One of blockchain's biggest promises is that it's a trustlesssystem that uses the community to help verify if transactions are genuine. But how does it do that? Well, different networks use different methods, and those methods are called consensus protocols. It's essentially the rules by which a network operates.
Below we explore what they are, how they work, and the most popular types currently in use today.
What are Consensus Protocols?
A blockchain, or distributed ledger, is spread across nodes whose job it is to verify transactions on the network. This is one of the key ideas about blockchain, and gives it its unique decentralized flavor.
As a result, anyone can submit information to be stored onto a blockchain and therefore it is important that there are processes in place that can ensure everyone agrees on what information to add and what to discard. These rules, are essentially known as consensus protocols. They verify transactions and help keep the network safe.
A consensus protocol is traditionally set before the blockchain is first created, but some networks like Ethereum, are changing the consensus protocol it works on while the network is live. More on that below.
How do Consensus Protocols work?
The consensus protocol at the heart of a blockchain network gives a specific method for verifying whether a transaction is true or not. It provides a method of review and confirmation of what data should be added to a blockchain's record. Because blockchain networks typically don't have a centralized authority dictating who is right or wrong, nodes on a blockchain all must agree on the state of the network, following the predefined rules, or protocol.
For Bitcoin, the consensus protocol is Proof-of work (PoW), the block mining process which confirms each transaction. Other types of consensus protocol include Proof-of-Stake (PoS) and Proof-of-Authority (PoA).
What do consensus protocols do?
Prevent a single entity taking control
If a network has consensus then all participating nodes agree on the state of a blockchain. Thus, data is recorded as the “truth” and the blockchain is able to function with more and more data added as transactions take place or smart contracts are executed.
If you're a little hazy on how blockchains work, we have a guide for that too.
Allows users on a decentralized to trust users without a controlling third-party
A consensus protocol prevents a single entity from controlling a blockchain or distorting the “truth” of what should be recorded.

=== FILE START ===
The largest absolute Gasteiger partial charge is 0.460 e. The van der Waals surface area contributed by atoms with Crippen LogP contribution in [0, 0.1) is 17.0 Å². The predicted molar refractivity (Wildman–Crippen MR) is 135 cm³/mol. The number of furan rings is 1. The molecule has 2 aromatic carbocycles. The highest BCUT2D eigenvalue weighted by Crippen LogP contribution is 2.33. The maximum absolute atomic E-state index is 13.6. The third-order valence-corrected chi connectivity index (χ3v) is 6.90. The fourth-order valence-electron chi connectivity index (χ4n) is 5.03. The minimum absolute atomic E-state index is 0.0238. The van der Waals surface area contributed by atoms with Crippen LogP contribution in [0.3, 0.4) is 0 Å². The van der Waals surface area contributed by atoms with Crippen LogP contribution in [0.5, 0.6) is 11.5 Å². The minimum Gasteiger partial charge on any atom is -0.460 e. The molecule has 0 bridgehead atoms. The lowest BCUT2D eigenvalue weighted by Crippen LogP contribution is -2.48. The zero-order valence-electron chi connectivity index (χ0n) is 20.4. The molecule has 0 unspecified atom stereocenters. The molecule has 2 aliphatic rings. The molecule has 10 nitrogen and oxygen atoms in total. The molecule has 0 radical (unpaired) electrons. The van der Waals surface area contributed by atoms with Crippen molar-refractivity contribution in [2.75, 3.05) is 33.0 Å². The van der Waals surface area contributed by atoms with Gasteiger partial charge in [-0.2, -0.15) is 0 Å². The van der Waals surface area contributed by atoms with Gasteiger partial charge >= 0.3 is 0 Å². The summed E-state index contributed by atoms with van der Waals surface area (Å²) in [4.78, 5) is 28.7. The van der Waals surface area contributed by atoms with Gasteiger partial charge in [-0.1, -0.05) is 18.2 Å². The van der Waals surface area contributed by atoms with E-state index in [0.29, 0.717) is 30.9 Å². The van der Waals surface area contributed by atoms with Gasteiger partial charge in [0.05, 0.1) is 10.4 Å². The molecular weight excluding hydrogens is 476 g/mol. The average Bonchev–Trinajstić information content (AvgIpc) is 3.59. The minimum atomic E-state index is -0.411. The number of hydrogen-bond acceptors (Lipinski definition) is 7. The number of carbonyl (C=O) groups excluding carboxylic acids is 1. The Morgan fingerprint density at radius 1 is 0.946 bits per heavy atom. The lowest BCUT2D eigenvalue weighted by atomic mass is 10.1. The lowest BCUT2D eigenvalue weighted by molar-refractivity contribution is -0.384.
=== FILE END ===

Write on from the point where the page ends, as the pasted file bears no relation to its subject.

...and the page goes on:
Double spending is an example of what could happen if one entity tried to take control of the entire network by creating its own version of the blockchain. For example, an attacker could spend some Bitcoin, then alter the block due to be recorded on the blockchain so it doesn’t show the spend. The attacker could broadcast their version of the blockchain, less the spend record. The attacker would have used some Bitcoin, but the coins would not be recorded as spent on the chain and could be spent again.
Bitcoin’s consensus protocol, PoW, prevents this from happening because when that version of the blockchain is compared to other versions held on other nodes, it will be slightly different from everyone else's, and that version will be rejected by the other nodes.
What are some of the most common types of consensus protocol?
Proof-of-Work (PoW): The first blockchain, Bitcoin, uses PoW. To validate transactions to the Bitcoin blockchain “miners,” who are the nodes solve cryptographic, or mathematical problems, using their computers. Miners who solve a problem and validate and enable a block record are rewarded with bitcoin.
Proof-Of-Stake (PoS): Ethereum is moving from PoW to PoS. In PoS there are “forgers” instead of miners. These forgers stake an amount of cryptocurrency which allows them a chance, based on probability, to be a block validator. The successful forger receives the relevant block transaction fees as a reward. Staking their own cryptocurrency on a block provides a disincentive for a forger to try and trick the network as they'll lose the stake if they're proven to be incorrectly adding transactions to the network.
Delegated Proof-of-Stake (DPoS): This method functions in a similar way to PoS. But, instead of using probability, cryptocurrency holders are able to cast votes apportioned to their stake in order to appoint witnesses. These witnesses secure and validate the blockchain, they do not need their own cryptocurrency, but they do need votes. This consensus protocol is more centralized than others. DPoS is used by BitShares, Steem, and EOS.
Proof-of-Authority (PoA): Arguably more centralized again, PoA has predetermined block validators. New blocks on a blockchain are only created when the validators are in majority. The protocol is similar to PoS. The validators are publicly known and accountable for determining their role and eligibility for PoS validation. A newer blockchain, Elysian, uses PoA as well as some Ethereum testnets, or test blockchains.
Consensus protocols, like all blockchain technologies, are evolving to cope with the various challenges growing a decentralized network brings. None are perfect, and each comes with its own set of compromises.
PoW, used by Bitcoin uses large amounts of computer processing power and thus electricity, it also takes a long time to verify if a transaction is true or not, meaning it's not great for everyday usage. There are solutions being built on top of Bitcoin to solve this, such as the Lightning Network.
There is also the concept of decentralization to consider. PoW is very decentralized as many nodes validate blocks in a mathematical way. Newer networks however, choose to centralize power in the network to help improve speed. There is always a debate going on at the heart of the blockchain community over how much centralization is acceptable, we expect this debate to wage on for some time yet.